Factors that contribute to the academic success of immigrant and first-generation UCLA students of Mexican heritage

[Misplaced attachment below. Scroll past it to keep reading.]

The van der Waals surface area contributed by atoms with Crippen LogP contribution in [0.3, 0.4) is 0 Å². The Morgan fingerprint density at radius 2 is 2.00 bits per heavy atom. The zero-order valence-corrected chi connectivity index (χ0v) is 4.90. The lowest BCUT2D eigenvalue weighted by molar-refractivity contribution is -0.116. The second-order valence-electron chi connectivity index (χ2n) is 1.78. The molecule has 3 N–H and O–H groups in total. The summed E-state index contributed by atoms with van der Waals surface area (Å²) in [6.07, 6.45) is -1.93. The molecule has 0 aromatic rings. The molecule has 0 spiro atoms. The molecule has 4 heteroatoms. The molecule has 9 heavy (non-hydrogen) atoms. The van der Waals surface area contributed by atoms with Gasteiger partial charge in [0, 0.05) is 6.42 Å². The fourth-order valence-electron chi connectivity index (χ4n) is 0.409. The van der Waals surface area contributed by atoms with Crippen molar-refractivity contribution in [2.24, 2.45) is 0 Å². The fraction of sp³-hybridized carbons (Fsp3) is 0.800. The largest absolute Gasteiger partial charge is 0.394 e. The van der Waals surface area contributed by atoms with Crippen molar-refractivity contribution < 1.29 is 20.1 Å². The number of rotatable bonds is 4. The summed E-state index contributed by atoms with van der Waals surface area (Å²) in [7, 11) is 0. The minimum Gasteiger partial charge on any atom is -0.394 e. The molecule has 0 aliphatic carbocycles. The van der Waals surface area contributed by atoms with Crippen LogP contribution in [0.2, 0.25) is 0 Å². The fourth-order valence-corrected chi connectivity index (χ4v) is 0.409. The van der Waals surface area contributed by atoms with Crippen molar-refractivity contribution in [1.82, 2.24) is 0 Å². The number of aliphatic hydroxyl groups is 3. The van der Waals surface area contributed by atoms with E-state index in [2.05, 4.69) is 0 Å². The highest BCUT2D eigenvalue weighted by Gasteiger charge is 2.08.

The increasing numbers of Mexican heritage individuals residing in the U.S. combined with the educational attainment disparity between Mexican heritage and White individuals illustrate a need for research on factors associated with the high educational attainment of some immigrant and first-generation students of Mexican descent. Using one hundred and fifteen (115) autobiographical term papers written by Mexican heritage students enrolled at the University of California at Los Angeles (UCLA), thirty-three (33) Student interviews, and eight (8) family interviews as data sources, there were seven themes that emerged from this qualitative study. These include evidence of (1) Assimilation; (2) Acculturation; (3) Social capital; (4) Resilience; (5) Exposure to majority White schools/communities; (6) Exposure to minority schools/communities; and (7) A willingness to honor parental struggle and sacrifice with academic achievement---Ganas. The implications of these findings and recommendations for further research are discussed.